Experiments in casting

I wanted to make a “stone” version of a form I have made often as jewellery, the Reuleaux Triangle – the original form developed by the mechanical engineer Franz Reuleaux  in the late 19th century.

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  • I needed to mark out my new wok – I couldn’t  find a set of dividers large enough – 25cms, so I made a very simple one from strips of wood. I borrowed a wing nut, bolt and nut from something else, cut two pices of 30cms and one 18cm long, drilled some holes at roughly .5cm intervals on the short piece and used two nails to fit them together, added some points just with sellotape.
  • I marked the wok roughly in blue felt-tip pen and then found the centre-point using the dividers, drew a circle, divided that into six. I drilled a small indent at three of those points and used those as the centres to draw the three arcs.
  • I made Plasticene walls along the scored lines and set a  saucepan lid at the centre to form the central hole. I hoped that brushing the whole thing with petroleum jelly would make it easy to remove when set.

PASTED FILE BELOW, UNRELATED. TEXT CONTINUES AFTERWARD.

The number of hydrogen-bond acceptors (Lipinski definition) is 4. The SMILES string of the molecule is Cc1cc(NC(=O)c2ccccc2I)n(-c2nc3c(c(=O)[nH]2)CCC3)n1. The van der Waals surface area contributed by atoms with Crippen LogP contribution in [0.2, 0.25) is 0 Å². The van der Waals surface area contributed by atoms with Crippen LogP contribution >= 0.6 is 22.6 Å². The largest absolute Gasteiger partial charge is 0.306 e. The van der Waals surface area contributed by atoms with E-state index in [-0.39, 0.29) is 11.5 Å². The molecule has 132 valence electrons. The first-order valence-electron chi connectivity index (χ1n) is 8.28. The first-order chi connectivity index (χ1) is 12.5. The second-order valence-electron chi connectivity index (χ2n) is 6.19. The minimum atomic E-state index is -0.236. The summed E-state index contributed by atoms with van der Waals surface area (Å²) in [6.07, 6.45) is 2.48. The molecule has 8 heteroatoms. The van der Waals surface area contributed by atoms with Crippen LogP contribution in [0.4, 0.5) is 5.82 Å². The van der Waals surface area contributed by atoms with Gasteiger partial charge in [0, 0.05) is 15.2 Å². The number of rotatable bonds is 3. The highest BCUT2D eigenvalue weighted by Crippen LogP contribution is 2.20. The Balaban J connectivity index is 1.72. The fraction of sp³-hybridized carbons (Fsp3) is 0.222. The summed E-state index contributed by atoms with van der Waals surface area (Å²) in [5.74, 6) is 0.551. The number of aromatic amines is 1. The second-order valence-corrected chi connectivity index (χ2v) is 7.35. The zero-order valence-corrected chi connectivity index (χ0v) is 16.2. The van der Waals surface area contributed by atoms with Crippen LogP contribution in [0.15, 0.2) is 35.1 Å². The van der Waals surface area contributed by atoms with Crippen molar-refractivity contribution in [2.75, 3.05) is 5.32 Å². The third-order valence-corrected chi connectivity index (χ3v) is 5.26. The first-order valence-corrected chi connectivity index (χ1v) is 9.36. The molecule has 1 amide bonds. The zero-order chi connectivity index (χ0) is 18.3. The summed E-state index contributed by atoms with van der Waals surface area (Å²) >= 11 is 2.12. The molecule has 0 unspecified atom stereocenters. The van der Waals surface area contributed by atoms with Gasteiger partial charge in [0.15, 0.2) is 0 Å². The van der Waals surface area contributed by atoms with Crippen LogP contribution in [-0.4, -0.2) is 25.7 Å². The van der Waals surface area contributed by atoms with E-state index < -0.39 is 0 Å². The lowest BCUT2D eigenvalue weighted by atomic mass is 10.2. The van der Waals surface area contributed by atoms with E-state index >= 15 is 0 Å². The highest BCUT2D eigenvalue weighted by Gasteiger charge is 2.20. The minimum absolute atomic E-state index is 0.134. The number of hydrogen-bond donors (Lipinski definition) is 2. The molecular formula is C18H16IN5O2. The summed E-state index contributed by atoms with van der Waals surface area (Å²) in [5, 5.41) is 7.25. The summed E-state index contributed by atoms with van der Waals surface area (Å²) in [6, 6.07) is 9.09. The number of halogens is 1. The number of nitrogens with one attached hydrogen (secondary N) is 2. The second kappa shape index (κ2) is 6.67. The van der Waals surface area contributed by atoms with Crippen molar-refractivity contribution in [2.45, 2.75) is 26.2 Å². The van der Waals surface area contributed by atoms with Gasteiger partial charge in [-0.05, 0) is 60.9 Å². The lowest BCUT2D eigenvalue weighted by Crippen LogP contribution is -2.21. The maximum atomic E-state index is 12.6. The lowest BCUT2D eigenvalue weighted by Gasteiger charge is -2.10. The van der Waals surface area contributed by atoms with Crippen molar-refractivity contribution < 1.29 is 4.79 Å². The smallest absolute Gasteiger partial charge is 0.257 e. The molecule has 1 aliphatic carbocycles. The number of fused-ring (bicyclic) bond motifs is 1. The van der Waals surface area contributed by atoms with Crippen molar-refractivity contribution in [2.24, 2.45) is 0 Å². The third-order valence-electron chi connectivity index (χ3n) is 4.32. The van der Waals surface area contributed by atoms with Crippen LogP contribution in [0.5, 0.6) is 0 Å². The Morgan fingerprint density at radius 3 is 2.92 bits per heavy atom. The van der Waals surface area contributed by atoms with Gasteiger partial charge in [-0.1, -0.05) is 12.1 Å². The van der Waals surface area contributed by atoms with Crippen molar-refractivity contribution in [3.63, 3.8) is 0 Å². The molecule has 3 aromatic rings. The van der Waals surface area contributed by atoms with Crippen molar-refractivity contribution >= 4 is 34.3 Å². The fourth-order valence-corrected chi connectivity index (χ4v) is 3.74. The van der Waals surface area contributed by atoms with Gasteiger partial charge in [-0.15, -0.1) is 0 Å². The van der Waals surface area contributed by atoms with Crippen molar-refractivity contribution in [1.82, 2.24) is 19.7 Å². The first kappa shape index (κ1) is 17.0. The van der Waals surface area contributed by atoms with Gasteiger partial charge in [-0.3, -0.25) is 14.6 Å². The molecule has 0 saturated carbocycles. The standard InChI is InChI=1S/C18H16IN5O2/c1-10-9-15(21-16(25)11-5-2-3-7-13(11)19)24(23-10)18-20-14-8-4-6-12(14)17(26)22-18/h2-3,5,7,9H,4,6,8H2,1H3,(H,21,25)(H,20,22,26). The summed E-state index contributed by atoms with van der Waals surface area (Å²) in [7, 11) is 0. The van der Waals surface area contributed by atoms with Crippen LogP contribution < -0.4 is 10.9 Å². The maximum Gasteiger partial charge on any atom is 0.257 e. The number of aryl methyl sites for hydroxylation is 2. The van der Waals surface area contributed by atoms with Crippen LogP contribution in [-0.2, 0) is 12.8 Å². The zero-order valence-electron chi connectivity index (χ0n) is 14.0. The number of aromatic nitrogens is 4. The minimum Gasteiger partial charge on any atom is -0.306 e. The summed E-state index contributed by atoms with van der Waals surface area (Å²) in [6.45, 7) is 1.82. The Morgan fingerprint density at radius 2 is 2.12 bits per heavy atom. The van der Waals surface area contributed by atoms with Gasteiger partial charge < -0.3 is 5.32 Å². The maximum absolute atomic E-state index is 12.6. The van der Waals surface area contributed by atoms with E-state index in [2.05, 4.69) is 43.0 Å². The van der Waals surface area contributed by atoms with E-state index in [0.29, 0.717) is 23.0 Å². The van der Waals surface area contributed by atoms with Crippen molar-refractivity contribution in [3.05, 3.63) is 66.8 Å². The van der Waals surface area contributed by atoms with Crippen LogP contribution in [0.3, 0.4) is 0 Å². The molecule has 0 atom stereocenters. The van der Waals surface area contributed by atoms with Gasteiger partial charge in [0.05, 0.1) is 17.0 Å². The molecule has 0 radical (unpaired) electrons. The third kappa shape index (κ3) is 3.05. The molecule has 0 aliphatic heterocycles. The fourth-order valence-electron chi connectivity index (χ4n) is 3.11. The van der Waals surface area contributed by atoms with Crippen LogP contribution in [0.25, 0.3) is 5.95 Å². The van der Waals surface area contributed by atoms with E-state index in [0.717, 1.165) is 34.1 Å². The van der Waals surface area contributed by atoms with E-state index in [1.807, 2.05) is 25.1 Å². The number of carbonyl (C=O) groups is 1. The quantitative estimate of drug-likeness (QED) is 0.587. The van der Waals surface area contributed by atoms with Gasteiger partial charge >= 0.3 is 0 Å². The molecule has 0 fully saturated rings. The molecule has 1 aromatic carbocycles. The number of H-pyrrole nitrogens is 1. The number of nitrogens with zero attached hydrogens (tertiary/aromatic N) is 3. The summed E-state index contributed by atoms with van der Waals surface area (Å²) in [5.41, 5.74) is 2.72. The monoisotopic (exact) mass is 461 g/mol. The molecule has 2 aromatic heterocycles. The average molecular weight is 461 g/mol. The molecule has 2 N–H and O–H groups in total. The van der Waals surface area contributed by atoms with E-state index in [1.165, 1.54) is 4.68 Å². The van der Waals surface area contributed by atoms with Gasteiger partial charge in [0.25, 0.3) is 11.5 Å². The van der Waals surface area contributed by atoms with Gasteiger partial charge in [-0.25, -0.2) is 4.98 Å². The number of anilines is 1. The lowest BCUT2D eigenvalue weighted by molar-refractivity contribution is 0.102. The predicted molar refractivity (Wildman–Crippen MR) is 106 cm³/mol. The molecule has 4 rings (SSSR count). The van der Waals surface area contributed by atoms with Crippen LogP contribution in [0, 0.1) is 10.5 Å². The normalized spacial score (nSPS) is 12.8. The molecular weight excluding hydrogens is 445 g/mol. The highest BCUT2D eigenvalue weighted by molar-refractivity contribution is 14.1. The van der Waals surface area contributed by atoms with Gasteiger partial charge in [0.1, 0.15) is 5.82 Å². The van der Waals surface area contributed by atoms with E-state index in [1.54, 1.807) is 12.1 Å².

• Using Cassini’s plaster from Maragon,  I mixed up a test bacth that was enough  to coat only about half  of the mould, I added progressively both by making more mixture but also by scraping the surfcae and using that to infill gaps. Not a good idea as it turned out.
  • The plaster becomes very hard and waterproof after maximum of 5 days but is workable to varying degrees for 2-3 days, at 15 minutes it seemed a bit like cheese, almost rubbery and not easily spread out or carved, though i did try to scrape the surface smnooth with a swan-necked cabinet scraper and what is charmingly called an Alabaster Knife from Tiranti, sculpture suppliers in London
  • 24 hours later it was dry enough to slip clear of the wok, petroleum jelly works but the uneven inside surface was terribly difficult to work on, dimpled, rough and flawed and the outer surface was marked with poorly patched areas, badly mixed plaster (small inclusions of plaster dust), rust and ink stains as well as bubbles!
  • So – it had to go in the bin . . .

 

 

 

 

 

 

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